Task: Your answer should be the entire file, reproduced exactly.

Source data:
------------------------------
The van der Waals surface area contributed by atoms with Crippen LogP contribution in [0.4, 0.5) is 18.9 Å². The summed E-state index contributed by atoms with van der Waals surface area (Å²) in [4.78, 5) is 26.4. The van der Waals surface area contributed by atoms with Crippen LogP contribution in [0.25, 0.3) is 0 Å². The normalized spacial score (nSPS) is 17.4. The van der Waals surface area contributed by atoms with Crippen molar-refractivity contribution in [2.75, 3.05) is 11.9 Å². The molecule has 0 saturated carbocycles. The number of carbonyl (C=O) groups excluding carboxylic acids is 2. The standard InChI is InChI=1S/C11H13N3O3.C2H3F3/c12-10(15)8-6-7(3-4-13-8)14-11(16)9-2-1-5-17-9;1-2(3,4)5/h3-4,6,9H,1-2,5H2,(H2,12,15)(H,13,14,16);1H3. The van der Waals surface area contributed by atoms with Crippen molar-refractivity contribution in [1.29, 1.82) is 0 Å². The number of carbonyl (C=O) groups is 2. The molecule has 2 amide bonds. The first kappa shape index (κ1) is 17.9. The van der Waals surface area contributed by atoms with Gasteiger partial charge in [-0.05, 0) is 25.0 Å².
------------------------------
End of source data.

The van der Waals surface area contributed by atoms with Crippen LogP contribution in [0.4, 0.5) is 18.9 Å². The summed E-state index contributed by atoms with van der Waals surface area (Å²) in [4.78, 5) is 26.4. The van der Waals surface area contributed by atoms with Crippen LogP contribution in [0.25, 0.3) is 0 Å². The normalized spacial score (nSPS) is 17.4. The van der Waals surface area contributed by atoms with Crippen molar-refractivity contribution in [2.75, 3.05) is 11.9 Å². The molecule has 0 saturated carbocycles. The number of carbonyl (C=O) groups excluding carboxylic acids is 2. The standard InChI is InChI=1S/C11H13N3O3.C2H3F3/c12-10(15)8-6-7(3-4-13-8)14-11(16)9-2-1-5-17-9;1-2(3,4)5/h3-4,6,9H,1-2,5H2,(H2,12,15)(H,13,14,16);1H3. The van der Waals surface area contributed by atoms with Crippen molar-refractivity contribution in [1.29, 1.82) is 0 Å². The number of carbonyl (C=O) groups is 2. The molecule has 2 amide bonds. The first kappa shape index (κ1) is 17.9. The van der Waals surface area contributed by atoms with Gasteiger partial charge in [-0.05, 0) is 25.0 Å².